Late Spring is the season for the most spectacular of the Grevilleas (G. robusta. see: I saw this one in the Domain Gardens in Melbourne and was delighted to be able to take a close-up of the flowers on a low hanging branch.

As you can see this particular Grevillea grows into a substantial tree. The one we planted in our garden has a long way to go!

This week my teacher set a revision exercise from book two of the Sogetsu curriculum. 'Variation five', in this case 'upright'. I have used Magnolia Grandiflora from the garden of my office and two Strelitzia flowers from our garden. The suiban is larger than it looks in the photo and the forward movement of the left and right hand sides of the work is lost with foreshortening. Because the suiban is large this arrangement allows space between the two groups of the material and on the righthand side to show the surface of the water.

Greetings from Christopher 

25th December 2012


Today I was delighted to see the first flower on a Grevillia I had planted about three years ago. Because of the poor water holding capacity of our soil its growth has been rather slow and as you can see in the second picture the plant is still quite small. Eventually it should reach two metres or so.

Recently my teacher set an exercise of making ikebana using roses with leaves, grass or reeds. I used three New Zealand flax leaves from the garden and a single red rose. 

The rose didn't last well so I re-worked the arrangement with a single Strelitzia. I think the balance was a bit more successful the second time. However, I have lost impact of the surface of the water in this deeper suiban.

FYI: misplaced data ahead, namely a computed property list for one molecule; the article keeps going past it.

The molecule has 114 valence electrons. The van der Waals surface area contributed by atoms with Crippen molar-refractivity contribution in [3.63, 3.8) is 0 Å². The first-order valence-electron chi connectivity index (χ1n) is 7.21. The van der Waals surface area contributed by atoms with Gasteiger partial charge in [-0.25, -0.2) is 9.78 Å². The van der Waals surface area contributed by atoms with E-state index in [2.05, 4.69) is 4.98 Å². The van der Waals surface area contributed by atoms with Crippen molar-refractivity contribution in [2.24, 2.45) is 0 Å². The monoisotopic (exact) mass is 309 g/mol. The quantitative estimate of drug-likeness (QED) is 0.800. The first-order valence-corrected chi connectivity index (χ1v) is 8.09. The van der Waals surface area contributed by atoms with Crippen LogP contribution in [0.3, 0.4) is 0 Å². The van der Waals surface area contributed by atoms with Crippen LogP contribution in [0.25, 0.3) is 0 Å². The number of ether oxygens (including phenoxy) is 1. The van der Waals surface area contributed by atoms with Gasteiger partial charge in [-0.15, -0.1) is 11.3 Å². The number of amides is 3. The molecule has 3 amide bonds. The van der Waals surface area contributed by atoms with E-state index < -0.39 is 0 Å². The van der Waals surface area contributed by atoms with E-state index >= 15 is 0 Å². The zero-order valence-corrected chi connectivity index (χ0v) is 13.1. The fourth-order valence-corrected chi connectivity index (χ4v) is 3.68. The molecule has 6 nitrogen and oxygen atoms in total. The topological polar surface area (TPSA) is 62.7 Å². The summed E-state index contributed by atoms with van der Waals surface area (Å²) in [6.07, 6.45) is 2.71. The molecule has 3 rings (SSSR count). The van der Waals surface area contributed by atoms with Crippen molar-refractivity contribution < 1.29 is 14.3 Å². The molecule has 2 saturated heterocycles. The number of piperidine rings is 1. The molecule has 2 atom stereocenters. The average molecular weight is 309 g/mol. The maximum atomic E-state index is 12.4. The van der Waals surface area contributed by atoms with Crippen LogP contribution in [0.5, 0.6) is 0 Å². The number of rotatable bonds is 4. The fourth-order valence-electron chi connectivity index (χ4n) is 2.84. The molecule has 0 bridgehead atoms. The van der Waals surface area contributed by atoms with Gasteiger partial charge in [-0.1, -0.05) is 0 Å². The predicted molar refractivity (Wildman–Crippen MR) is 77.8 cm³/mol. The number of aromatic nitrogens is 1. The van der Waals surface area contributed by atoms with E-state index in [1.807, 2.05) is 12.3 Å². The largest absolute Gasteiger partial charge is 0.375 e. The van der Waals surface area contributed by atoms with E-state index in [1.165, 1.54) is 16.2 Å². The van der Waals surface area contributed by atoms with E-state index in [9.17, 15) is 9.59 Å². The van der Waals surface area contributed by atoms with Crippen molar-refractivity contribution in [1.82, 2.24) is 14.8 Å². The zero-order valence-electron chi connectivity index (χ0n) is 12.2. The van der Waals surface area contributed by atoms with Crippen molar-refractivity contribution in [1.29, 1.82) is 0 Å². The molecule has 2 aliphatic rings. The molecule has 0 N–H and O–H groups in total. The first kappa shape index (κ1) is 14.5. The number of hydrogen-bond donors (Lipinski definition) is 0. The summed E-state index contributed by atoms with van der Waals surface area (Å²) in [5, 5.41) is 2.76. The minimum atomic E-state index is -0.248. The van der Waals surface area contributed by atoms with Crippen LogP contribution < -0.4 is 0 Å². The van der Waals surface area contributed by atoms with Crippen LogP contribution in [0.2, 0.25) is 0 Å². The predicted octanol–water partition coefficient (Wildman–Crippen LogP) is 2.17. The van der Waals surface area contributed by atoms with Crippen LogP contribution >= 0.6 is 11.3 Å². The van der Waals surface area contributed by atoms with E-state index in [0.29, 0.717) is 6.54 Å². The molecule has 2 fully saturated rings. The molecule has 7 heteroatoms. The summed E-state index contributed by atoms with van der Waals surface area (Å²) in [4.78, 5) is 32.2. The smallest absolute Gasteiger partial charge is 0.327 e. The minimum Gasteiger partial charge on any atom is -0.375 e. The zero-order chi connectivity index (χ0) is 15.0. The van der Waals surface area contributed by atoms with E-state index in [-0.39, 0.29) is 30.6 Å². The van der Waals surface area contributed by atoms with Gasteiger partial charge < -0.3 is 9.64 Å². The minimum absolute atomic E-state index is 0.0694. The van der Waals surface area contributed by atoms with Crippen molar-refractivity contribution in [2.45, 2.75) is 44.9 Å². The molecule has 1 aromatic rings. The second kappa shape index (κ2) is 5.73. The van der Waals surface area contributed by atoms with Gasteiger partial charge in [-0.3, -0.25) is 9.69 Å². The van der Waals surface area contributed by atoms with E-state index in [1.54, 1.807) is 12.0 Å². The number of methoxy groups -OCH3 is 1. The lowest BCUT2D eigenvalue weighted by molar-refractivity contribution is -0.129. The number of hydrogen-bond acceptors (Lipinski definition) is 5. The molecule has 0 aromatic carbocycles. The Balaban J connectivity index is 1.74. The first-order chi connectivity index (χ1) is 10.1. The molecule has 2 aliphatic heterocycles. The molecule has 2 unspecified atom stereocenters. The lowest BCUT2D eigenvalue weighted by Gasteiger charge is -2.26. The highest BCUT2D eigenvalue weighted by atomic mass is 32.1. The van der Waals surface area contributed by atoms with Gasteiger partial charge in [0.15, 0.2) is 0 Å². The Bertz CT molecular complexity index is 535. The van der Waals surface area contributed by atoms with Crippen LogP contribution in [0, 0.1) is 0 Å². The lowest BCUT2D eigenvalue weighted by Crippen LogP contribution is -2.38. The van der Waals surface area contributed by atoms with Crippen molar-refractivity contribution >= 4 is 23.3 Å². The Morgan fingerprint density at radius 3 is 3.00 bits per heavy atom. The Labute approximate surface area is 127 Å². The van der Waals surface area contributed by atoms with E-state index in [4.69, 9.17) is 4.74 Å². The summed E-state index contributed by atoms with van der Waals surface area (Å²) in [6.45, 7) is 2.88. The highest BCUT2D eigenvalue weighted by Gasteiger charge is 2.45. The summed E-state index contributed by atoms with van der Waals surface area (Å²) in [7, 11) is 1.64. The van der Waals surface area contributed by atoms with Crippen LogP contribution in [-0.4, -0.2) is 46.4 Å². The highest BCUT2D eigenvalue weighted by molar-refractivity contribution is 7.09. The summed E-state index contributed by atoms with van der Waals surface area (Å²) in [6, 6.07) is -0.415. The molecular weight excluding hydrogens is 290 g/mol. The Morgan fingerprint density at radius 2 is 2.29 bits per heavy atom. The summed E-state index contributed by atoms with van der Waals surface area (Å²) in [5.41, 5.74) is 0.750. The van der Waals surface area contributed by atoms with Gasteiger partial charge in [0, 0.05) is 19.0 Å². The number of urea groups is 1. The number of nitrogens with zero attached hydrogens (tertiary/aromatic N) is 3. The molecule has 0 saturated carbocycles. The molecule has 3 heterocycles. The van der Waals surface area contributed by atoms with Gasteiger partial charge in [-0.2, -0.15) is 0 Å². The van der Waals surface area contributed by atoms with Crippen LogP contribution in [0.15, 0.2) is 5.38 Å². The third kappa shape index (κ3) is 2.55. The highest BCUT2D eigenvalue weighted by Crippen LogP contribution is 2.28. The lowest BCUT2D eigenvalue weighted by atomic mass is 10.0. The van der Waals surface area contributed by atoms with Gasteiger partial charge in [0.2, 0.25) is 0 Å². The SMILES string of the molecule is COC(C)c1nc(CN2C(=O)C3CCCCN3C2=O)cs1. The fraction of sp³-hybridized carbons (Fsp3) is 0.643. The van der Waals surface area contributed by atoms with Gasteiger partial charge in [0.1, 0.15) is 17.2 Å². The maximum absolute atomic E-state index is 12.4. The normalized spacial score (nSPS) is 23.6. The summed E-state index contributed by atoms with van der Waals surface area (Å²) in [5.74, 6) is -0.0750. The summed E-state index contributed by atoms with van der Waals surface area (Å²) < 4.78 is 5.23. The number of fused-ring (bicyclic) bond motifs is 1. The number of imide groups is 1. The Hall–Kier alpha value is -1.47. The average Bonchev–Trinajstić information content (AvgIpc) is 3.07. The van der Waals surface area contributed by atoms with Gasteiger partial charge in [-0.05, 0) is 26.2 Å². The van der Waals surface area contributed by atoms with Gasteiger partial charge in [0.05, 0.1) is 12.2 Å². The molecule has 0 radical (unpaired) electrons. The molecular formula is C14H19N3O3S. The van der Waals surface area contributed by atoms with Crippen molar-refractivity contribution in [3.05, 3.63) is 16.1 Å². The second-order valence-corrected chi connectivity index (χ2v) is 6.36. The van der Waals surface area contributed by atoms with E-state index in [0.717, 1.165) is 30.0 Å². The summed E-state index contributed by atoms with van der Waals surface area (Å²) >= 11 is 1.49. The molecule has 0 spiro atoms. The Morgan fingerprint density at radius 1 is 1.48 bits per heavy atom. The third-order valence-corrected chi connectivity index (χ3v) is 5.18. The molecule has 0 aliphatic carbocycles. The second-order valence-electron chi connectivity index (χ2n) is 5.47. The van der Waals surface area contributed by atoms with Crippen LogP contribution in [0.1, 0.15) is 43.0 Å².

If you scroll down to last week you will be able to see the names of the ikebanists with the works shown that I added after I first posted the entry.

Greetings from Christopher 
18th November 2012


This weekend I came up to Sydney as the guest of the New South Wales Branch of the Sogetsu Teachers Association to give a workshop and a presentation about the time I spent in Japan last year as the recipient of the Norman and Mary Sparnon Endowment Scholarship. 
On Saturday afternoon we had afternoon tea with my sister-in-law on the terrace of the Museum of Contemporary Art with the opera house in the background. In this picture are Laurie, me and Julie, Laurie's youngest sister.

Australia's most famous building.

The theme of the workshop was 'Having in Mind Water'. I asked the attendees to think about how they might make ikebana with this theme. Such ikebana can show the surface of the water, show its translucence in a glass vase, imply water by using water associated plants or try to indicate the movement of water. Therefore some of these works may not actually show the water. 

Here are two of my examples. First, ripples on a pond.

Second, splashing rain.

Below are nine ikebana works created by some of the attendees. I was not able to photograph all of the works, here is a selection of them. I hope you can see and feel the intention of the ikebanists. They are by:

 Jorgen Rasmussen.


Ann Smith


Masae Ako

Evelyn Lines


Joan Perkins


Margaret Hall

Sandra Cottee

Kevin Walpole

Shirley Ma

Greetings from Christopher, in Sydney,
11th November 2012.


The pictures below were taken on a rather cold over-cast day a couple of weeks ago in the bushland about 10 minutes drive from our house. I wanted to show this splendid flowering Xanthorrhoea in its natural setting.

My ikebana this week uses two arum lily leaves in a black vase by Alistair Whyte.

This last week our TV and newspapers have shown images of the terrible ravages resulting from the converging hurricane and storms in the east of north America. My thoughts go particularly to friends in the USA and Canada who share our joy in ikebana and who may have suffered losses.

Greetings from Christopher 
4th November 2012